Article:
East Los Angeles residents on Tuesday gave L.A. police chief Charlie Beck a mixed bag of unfavorable and tepid reviews of his last five years as head of the LAPD at a community meeting on his bid for reappointment.
The Los Angeles Police Commission held its third and final public community meeting at the Lincoln Heights Senior Center. Police Commissioner Sandra Figueroa-Villa was absent, though the rest of the civilian oversight board was present, including Beck.
More than 60 people filled a medium-sized cafeteria room at the senior center. At least half of the attendees gave two-minute critiques of Beck’s performance. The tone of this meeting was less favorable than other community meetings held about Beck's reappointment.
“There has been improvement,” said East L.A. resident Ernest Sanchez. “The only thing is I don’t like the city taking credit for crime falling when it’s happening across the county.”
Crime in Los Angeles had been falling for 11 straight years, and gang crime has been cut in nearly half since Beck was hired as police chief in 2009, according to the LAPD. On Wednesday, Beck and Garcetti are expected to give an update on mid-year crime statistics.
For about two hours, residents voiced concerns about illegal fireworks, lax enforcement of traffic laws and building a better relationship with East L.A. residents.
A couple of people told the commission and Beck “there are bad apples” in the department but said they felt the problems were solvable. One person asked Beck to attend more community meetings on this side of the 110 Freeway.
“Chief, you have community members here. Listen to them and let’s make this work,” said Johnny Andrade, who said he works closely with the Newton police station.
A sizable group of Skid Row residents and advocates for the homeless with the Los Angeles Community Action Network showed up to scorn what they called the “over policing of Skid Row residents.”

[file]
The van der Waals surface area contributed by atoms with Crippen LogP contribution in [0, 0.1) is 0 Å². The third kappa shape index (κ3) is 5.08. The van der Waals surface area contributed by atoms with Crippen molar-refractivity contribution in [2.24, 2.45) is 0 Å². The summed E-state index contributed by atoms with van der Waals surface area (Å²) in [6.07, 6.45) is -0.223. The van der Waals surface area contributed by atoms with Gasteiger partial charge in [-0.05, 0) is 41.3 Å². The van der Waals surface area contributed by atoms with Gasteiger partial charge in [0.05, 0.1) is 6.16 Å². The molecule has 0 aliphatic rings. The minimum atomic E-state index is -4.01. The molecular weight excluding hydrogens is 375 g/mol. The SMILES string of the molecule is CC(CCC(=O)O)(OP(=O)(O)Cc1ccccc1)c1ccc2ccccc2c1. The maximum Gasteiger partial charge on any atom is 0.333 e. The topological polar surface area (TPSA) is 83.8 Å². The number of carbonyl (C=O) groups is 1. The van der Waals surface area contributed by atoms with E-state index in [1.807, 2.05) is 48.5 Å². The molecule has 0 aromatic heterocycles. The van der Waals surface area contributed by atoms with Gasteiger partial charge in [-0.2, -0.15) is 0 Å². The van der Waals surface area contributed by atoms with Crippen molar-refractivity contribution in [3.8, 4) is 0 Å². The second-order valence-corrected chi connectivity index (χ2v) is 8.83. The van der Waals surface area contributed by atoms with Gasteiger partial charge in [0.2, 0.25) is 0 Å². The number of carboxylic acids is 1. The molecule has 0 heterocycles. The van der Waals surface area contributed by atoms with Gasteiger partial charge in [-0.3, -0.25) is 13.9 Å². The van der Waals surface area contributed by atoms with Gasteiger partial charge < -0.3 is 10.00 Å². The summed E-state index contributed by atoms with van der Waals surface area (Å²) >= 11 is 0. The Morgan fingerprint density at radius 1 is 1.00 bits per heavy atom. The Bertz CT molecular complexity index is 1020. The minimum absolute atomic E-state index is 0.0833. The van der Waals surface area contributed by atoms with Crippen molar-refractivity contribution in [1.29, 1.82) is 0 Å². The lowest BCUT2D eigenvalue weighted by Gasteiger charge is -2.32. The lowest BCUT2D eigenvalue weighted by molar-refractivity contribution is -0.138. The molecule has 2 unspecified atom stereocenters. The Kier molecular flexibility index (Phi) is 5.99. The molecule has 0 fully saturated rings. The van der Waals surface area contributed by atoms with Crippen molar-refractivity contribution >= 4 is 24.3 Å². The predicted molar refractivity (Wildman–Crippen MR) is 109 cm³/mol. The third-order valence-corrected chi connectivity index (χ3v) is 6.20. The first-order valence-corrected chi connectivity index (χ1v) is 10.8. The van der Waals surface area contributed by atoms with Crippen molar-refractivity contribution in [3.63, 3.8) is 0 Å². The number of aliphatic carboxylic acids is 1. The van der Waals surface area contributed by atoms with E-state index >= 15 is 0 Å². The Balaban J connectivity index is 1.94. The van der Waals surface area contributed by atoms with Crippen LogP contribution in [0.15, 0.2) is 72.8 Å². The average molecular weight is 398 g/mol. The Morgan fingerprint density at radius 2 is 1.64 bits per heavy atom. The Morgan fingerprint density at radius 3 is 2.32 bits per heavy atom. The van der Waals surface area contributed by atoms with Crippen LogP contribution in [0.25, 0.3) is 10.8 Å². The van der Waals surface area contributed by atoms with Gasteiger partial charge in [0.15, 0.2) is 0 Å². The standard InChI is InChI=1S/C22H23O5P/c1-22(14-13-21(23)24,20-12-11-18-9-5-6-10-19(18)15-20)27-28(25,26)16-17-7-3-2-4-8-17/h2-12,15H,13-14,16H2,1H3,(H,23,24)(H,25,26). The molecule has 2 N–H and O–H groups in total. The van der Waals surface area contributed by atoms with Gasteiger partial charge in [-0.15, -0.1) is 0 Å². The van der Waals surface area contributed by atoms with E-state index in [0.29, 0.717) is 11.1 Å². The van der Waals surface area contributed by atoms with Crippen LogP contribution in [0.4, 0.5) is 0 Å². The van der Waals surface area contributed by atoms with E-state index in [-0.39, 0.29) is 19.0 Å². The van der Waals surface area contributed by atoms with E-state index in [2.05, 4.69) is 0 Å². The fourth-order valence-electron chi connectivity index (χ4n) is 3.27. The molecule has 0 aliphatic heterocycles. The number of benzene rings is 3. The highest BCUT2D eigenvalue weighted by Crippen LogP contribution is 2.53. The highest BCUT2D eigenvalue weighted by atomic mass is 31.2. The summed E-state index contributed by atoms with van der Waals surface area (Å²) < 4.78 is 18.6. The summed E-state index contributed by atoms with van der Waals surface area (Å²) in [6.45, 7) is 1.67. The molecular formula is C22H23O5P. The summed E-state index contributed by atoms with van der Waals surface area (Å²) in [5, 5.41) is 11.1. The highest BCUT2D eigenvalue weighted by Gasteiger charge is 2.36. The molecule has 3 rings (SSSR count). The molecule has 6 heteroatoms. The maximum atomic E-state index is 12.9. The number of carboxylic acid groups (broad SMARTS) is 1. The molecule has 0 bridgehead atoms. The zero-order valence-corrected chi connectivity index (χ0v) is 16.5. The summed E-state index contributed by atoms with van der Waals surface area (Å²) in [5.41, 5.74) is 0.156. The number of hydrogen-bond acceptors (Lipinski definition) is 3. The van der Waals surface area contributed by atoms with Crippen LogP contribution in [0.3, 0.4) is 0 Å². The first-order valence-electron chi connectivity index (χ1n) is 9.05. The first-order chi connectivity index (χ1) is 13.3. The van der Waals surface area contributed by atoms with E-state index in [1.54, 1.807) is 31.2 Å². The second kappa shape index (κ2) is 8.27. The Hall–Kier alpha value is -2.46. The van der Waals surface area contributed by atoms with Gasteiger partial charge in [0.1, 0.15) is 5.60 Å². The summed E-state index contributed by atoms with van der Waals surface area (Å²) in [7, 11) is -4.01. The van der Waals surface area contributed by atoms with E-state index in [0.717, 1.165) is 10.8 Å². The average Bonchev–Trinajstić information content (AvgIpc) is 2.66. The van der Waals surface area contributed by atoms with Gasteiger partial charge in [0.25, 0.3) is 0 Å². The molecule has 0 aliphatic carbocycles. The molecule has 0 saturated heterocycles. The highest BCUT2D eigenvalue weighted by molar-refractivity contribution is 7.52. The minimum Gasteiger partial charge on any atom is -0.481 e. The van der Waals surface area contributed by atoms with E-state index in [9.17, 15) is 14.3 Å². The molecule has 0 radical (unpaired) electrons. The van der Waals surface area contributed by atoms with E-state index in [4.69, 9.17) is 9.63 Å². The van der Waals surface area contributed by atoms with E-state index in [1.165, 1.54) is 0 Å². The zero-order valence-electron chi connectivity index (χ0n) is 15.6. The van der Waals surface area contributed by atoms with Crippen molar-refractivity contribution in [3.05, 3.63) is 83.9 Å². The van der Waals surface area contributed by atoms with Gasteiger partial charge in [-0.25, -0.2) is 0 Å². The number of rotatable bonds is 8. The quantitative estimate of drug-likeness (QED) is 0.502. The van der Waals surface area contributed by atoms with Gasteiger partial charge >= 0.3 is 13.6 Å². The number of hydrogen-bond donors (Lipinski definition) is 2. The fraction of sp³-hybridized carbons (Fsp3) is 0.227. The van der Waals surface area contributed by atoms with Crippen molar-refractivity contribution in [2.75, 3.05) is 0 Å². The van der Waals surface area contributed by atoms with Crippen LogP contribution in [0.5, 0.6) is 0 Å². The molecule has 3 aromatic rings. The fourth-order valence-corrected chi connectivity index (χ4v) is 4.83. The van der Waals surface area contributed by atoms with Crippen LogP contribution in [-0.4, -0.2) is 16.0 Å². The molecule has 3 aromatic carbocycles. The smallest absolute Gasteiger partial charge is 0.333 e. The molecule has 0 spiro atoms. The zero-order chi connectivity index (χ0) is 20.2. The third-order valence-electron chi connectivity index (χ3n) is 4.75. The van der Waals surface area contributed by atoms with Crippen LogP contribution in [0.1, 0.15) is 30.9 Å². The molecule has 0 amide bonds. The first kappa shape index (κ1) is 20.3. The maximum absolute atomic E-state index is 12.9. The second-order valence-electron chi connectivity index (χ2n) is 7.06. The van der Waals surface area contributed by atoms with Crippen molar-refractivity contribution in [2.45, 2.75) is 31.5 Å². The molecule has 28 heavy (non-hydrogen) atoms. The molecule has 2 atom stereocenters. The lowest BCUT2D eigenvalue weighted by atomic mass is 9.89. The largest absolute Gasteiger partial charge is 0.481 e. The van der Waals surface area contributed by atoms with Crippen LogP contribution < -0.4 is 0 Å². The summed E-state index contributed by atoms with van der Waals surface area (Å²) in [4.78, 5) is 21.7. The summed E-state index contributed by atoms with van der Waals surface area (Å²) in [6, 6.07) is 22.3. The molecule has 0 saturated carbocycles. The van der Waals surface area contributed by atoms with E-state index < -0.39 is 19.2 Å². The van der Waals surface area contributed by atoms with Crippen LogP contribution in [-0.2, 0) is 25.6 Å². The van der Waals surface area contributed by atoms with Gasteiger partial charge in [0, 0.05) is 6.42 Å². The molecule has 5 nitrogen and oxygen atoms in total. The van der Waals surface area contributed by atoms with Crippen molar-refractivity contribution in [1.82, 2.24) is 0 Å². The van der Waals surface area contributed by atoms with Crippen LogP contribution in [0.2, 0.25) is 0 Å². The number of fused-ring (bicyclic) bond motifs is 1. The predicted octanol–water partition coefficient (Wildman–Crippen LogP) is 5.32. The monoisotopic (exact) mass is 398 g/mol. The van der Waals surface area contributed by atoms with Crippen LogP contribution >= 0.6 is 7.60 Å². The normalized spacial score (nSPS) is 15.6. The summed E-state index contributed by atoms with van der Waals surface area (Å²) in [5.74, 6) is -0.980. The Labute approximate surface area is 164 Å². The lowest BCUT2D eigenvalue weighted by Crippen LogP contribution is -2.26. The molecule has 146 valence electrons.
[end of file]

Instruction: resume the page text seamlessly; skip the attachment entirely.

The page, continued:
“I got a fear of cops,” said Zandra Soils, 49, who lives in the Skid Row area. “I used to trust them. I don’t trust them anymore, because I don’t know if I am going to walk outside and get killed by one of your cops.”
Many of the speakers criticized the police department for its handling of a mentally ill homeless man who climbed on top of a billboard in downtown L.A. last month. Police shocked the man with a Taser, and he fell to his death.
“If you’re going to come here on a next term, do something,” said James Porter, a LANCAN board member. “We want you to. If you can’t do it, don’t come back.”
Several members of a group called Stop LAPD Spying Coalition criticized Beck over a police surveillance policy using the “iWatch, See Something, Say Something” program, the potential use of drones and the data crunching used in predictive policing to guess where property crimes will occur next.
“It becomes a society and a culture and a policy of social control,” said Hamid Khan, the group's campaign coordinator.
Two commenters, one of them a current L.A. police officer, asked the police commission not to reappoint the chief because of a lack of leadership, playing favorites with officer discipline and city payouts for employee lawsuits.
A handful of speakers praised Beck for his 37 years of service, highlighting the partnerships he has forged with other government departments and the LAPD's outreach to undocumented immigrant communities across the city.
The public can continue to send comments to the L.A. Police Commission online about Beck’s reappointment request. The commission is expected to vote on August 12.
An earlier headline mischaracterized the tone of the meeting. KPCC regrets the error.